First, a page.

Full article on forbes.com

With a score of 29 out of 100 in Transparency International’s Corruption Perceptions Index – placing it 131st out of 176 counties – Ukraine was guaranteed a turbulent ride in March when its pro-Western government moved to liberalize the closely guarded civil aviation market. It ultimately took just four months for Ryanair to cancel its planned launch in the country, retreating from what Volodymyr Omelyan, Ukraine’s Infrastructure Minister, describes as “sabotage” by a network of post-Soviet oligarchs and vested interests...

Wednesday, 9 August 2017

Chucking Kiev


Full article on economist.com

Such has been the success of Ryanair, Europe’s largest low-cost carrier, that the continent is now awash with towns and villages whose economies depend in no small part on access to its route network. This encroachment into small regional airports evolved from an early focus on large European cities, whose gateways swelled with traffic following deregulation in the 1990s. Yet today, there are still European countries not served by the airline. Ukraine, the last big jewel for low-cost carriers in Europe, is an obvious white spot. It may be for some time to come. Despite promising to add four routes to Kiev and seven to Lviv this year, Ryanair has been pushed out by a coalition of local interests who have little appetite for competition. Ukrainians will foot the bill for their protection...

Tuesday, 1 August 2017

Ban on the run


Full article in PDF format

After months of threatening to roll out its laptop ban globally, the US Department of Homeland Security in June unveiled a raft of new security measures aimed at fighting terrorism without further inconveniencing passengers.

America’s new approach obliges foreign airports to adopt more stringent measures in relation to explosive-trace detection, canine security and vetting of airport personnel. Any gateways that fail to comply will be prohibited from allowing large electronic devices in the passenger cabins of flights to the US – echoing the measures placed on seven Arab countries plus Turkey in March.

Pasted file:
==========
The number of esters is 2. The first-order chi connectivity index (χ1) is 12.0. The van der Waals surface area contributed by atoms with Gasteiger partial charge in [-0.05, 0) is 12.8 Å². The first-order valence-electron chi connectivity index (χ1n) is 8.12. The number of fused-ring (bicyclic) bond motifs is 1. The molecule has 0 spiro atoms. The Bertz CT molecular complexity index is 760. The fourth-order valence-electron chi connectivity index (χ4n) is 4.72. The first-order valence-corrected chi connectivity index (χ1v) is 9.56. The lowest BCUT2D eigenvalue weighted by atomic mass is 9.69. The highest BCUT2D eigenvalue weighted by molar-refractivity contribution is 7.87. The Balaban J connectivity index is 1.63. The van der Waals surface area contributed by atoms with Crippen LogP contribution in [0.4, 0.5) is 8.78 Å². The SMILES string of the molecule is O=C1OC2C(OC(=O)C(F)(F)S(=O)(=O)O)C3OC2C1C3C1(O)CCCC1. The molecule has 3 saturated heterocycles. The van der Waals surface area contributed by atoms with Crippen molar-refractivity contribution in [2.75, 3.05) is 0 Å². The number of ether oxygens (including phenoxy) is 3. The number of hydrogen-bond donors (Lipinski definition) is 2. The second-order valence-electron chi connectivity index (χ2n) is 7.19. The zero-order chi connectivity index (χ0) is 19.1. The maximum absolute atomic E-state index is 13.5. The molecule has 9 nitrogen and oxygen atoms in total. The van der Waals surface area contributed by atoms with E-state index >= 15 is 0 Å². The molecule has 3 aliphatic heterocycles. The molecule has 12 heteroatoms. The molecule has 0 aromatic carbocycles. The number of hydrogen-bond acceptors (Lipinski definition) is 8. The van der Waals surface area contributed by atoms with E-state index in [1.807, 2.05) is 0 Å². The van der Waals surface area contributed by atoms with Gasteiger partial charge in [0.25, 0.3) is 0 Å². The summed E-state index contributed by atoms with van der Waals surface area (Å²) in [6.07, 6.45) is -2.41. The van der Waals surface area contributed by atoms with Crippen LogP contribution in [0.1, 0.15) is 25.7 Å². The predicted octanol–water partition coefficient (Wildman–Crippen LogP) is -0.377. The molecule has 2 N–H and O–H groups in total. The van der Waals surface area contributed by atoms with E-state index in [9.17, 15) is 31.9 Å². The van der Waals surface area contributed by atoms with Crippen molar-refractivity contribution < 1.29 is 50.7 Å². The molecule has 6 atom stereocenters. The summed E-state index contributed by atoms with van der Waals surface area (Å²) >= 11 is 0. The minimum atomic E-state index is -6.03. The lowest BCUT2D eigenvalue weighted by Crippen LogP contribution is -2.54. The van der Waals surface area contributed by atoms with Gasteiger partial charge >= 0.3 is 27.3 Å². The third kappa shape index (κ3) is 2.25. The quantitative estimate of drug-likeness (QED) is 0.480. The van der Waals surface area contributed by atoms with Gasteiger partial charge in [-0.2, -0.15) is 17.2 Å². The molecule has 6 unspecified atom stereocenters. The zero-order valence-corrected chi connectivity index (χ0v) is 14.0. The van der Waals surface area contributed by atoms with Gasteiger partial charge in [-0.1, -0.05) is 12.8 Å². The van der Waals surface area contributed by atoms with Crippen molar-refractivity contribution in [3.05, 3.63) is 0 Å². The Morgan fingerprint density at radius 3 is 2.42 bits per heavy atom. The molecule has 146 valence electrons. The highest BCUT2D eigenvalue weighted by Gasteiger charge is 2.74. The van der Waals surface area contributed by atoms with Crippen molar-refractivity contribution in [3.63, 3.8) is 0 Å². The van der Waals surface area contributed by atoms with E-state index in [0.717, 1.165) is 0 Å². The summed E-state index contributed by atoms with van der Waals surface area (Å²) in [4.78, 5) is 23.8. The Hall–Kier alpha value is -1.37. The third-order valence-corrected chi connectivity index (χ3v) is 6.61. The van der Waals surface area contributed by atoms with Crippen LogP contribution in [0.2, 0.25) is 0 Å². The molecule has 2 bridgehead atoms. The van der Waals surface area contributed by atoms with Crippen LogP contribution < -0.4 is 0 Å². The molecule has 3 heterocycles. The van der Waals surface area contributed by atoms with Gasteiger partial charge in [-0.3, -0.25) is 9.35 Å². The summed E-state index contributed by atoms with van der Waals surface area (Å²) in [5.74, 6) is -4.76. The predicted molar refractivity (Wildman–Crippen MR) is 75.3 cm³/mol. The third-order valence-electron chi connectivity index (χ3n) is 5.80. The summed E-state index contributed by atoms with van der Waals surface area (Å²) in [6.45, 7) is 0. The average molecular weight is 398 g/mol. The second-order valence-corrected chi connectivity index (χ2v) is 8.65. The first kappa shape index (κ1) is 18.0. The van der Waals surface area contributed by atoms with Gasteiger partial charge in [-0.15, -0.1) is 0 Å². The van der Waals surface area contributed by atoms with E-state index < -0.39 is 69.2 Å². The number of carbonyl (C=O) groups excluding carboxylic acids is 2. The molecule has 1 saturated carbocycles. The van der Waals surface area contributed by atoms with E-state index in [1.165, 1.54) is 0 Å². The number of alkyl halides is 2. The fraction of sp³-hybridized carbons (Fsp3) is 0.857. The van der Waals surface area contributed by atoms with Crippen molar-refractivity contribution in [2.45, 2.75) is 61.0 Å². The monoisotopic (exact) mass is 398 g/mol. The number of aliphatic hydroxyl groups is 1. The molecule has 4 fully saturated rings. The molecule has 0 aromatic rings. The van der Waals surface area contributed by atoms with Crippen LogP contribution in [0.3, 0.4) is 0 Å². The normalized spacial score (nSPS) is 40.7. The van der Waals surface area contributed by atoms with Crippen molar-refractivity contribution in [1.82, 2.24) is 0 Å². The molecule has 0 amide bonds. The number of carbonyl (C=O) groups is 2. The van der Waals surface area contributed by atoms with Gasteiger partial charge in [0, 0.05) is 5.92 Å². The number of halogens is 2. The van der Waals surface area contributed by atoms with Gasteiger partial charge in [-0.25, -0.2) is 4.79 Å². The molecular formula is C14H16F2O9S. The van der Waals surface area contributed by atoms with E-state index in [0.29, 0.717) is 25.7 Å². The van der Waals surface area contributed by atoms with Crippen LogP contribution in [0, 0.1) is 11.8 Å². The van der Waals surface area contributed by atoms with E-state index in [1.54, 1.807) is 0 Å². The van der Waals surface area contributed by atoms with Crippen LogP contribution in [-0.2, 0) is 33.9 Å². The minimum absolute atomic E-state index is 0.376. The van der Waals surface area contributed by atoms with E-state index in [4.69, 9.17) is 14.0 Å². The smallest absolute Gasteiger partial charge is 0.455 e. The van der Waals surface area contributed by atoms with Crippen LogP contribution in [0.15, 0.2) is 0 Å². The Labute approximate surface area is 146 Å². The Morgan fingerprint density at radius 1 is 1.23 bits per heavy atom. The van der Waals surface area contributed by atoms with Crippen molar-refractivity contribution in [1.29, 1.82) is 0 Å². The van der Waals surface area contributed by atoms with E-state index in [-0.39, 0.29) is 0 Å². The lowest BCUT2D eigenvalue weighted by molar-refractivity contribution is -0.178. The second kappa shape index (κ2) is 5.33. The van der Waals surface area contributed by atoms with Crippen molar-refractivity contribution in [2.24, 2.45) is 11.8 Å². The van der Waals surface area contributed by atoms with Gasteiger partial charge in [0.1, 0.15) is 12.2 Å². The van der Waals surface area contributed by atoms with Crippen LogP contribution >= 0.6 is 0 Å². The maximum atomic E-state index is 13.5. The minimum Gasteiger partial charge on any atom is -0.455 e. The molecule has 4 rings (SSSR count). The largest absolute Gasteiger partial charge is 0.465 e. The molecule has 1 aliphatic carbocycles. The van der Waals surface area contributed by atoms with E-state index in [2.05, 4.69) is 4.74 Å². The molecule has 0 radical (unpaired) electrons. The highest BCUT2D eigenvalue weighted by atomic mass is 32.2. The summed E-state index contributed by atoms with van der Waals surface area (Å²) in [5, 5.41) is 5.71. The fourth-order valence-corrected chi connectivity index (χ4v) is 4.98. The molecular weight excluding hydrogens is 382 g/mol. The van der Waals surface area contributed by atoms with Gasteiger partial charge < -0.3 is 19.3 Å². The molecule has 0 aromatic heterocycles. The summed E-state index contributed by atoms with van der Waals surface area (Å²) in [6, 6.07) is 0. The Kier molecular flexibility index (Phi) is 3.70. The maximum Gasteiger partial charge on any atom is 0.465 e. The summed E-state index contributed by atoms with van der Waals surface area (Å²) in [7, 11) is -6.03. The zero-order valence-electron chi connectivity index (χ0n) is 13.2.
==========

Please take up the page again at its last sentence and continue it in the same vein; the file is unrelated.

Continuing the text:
At the time of writing, six of those affected countries – the UAE, Qatar, Turkey, Kuwait, Egypt and Jordan – have been lifted from the ban, which was hastily rolled out after intelligence agencies uncovered a possible Daesh plot to smuggle bombs in the battery compartments of laptops...

Saturday, 1 July 2017

Interview: Blair Pollock, Qazaq Air CEO


Full article in PDF format

Looking back, 2015 seems like an unfortunate time to have launched an airline in Kazakhstan, the central Asian nation whose economy relies heavily on commodity earnings.

The collapse in oil prices from $115 per barrel in mid-2014 to $30 in early 2016 had a crippling effect on the former Soviet republic, choking off both domestic spending and foreign investment. While the government responded prudently by floating its currency, a subsequent halving of the Tenge’s value only heaped more pressure on Kazakh workers and businesses.

Having launched operations at the height of the crisis, there was little chance that Qazaq Air would enjoy the smooth entry into service its management originally hoped for.

But chief executive Blair Pollock is quick to find a silver lining, arguing that headwinds create opportunities for ambitious start-ups – particularly state-owned ones that have a political mandate to drive long-term development...

Low-cost long-haul coming of age?


Full article in PDF format

In March 2015, after years of teasing passengers with the promise of £10 transatlantic fares, Ryanair formally ruled out moving into the low-cost long-haul (LCLH) marketplace.

“The Board … has not considered or approved any transatlantic project and does not intend to do so,” it said in a terse statement, backtracking on plans announced just days earlier to connect Europe with a dozen cities in America. Chief executive Michael O’Leary insisted that the industry needs to enter a cyclical downturn before widebody aircraft become available at suitably discounted prices.

Ryanair’s scepticism of LCLH models has not changed over the past two years, but the once-vacant sector is now advancing leaps and bounds without it. Two rivals – Norwegian Air Shuttle and Iceland’s WOW Air – have grabbed sizable chunks of the transatlantic market with their no-frills offerings. Responding to the new competition, three of Europe’s legacy carriers have launched or promised to launch their own LCLH subsidiaries...